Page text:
Writing your first resume can seem intimidating. It’s your initial foray into the all-important job market, an opportunity to finally be financially independent. All you need to do is prove your worth. Sit down at the computer and compile your best qualities so that hiring managers will jump at the opportunity to hire you. Unfortunately, it’s not as easy as it sounds. On the other hand, it’s not as hard as it sounds either.
The fact is, you can be the most qualified person on the planet, but if your resume is flawed, it can be a disadvantage. If you’re ready to write that first resume, here are some tips for crafting content that will snag the hiring manager’s eye right away. These resume tips will help you out when you’re just getting started and writing your first resume.
Get to the Point
Hiring managers are not necessarily forgiving of people who cannot put together a competent resume. Who can blame them? If the contents of a single sheet of paper is beyond your skill, why should they trust you with their operations? The most important element in a resume is to showcase your capabilities as clearly and effectively as possible. Understand that you have a few seconds to get the hiring manager’s attention. That means getting to the point quickly with solid credentials. In your opening statement or objectives section, demonstrate that you understand the job you’re applying for and can use the skills you’ve leared in your coursework or volunteer experience to succeed in the role.
Choose a Resume Style
When writing your first resume, the combination resume—which focuses on experience and skills—is your best bet. You may not have a lot to put here, but don’t let that deter you. Include any summer jobs, internships, if you’ve worked at your uncle’s auto shop or bagged groceries at the local supermarket, helped out in the principal’s office or volunteered at the community center. Put any studies, training or certifications you have, even if it’s only for typing. When reviewing first timers, hiring managers are going to be looking for responsibility more than anything.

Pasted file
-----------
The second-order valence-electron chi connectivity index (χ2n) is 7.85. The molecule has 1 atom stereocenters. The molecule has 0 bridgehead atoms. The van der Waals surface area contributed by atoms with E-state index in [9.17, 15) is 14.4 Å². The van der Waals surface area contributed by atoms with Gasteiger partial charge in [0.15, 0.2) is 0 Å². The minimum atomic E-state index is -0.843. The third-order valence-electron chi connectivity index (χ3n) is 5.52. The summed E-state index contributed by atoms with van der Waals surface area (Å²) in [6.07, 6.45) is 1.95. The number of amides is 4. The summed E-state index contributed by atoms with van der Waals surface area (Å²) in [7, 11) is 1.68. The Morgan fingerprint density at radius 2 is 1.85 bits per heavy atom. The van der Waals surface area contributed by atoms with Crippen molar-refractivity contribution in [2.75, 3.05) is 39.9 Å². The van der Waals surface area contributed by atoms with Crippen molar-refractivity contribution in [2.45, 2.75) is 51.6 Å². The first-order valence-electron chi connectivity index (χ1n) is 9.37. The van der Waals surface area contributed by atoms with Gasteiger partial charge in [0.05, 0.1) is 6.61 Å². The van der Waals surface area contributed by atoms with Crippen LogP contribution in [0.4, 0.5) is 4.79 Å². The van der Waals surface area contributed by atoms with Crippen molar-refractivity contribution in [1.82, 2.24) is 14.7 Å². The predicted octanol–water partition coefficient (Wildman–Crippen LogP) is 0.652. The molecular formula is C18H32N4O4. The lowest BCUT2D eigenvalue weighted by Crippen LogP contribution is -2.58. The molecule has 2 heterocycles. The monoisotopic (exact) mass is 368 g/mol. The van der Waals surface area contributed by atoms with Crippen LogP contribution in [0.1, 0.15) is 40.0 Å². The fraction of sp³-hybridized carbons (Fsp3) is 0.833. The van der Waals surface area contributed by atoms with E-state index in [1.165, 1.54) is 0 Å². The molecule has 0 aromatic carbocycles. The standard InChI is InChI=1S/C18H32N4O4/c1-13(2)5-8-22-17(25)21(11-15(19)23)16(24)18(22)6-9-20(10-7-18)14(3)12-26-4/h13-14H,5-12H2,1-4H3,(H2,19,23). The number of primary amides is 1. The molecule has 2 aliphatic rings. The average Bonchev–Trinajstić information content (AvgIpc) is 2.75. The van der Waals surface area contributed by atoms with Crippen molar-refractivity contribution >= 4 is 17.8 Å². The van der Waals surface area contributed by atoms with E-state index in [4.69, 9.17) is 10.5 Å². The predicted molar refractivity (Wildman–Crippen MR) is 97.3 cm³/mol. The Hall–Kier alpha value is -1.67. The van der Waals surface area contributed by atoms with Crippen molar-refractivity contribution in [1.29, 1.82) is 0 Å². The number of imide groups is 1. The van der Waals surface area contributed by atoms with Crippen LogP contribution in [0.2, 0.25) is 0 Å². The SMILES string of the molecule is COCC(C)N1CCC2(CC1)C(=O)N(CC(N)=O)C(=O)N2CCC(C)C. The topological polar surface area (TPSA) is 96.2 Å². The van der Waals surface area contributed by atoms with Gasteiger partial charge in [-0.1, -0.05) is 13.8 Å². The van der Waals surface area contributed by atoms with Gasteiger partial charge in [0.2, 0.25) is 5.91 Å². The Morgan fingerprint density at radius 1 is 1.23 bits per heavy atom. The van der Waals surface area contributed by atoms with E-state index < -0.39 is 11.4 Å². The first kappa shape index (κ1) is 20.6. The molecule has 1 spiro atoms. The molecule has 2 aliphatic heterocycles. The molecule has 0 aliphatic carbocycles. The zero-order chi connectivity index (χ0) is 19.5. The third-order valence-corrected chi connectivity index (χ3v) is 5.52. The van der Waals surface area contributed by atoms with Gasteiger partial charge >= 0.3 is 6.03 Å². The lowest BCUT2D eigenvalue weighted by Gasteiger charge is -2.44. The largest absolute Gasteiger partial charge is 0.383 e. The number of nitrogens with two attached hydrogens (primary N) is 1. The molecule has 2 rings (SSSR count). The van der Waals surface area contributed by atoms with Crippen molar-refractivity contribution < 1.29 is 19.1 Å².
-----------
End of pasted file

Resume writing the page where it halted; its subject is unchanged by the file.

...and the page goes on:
Evaluate Your Potential
If you did work in your uncle’s auto shop, think beyond the physical aspect of the job. You may have been moving boxes around and sweeping floors, but you can attest to being part of a team that offered good customer service. You could include handling inventory or answering phones. If you worked in the principal’s office, you might have monitored schedules. We are constantly developing skills that would be important to a hiring manager in the right situation.
Use the Right Words
Use words like created, organized, produced, developed and managed. These are action words that show your accomplishments. Make sure you also use words that are relevant to the job you’re applying for. Read the job ad and notice how they describe the roles and responsibilities needed.
Proofread Your Work
This cannot be stressed enough. Hiring managers can dismiss your submission for any reason they choose. Spelling and grammatical errors top the list. Don’t simply rely on a spell check. Have others read your resume because a spell check will not notice you used “had” instead of “has” or that you dropped a word mid-sentence. As this is your first resume, don’t feel compelled to fill the page. And don’t enlarge fonts beyond 12. You can tighten the margin a little if you want. But overall, rely on the content to impress the hiring manager enough to get the interview.
Writing your first resume can be a challenging process, but these resume tips will help you craft one to get your a great start in the job market. If you can craft a strong, attractive resume that showcases your skills—even if you lack professional experience—you’ll have a better chance of starting your career on the right foot.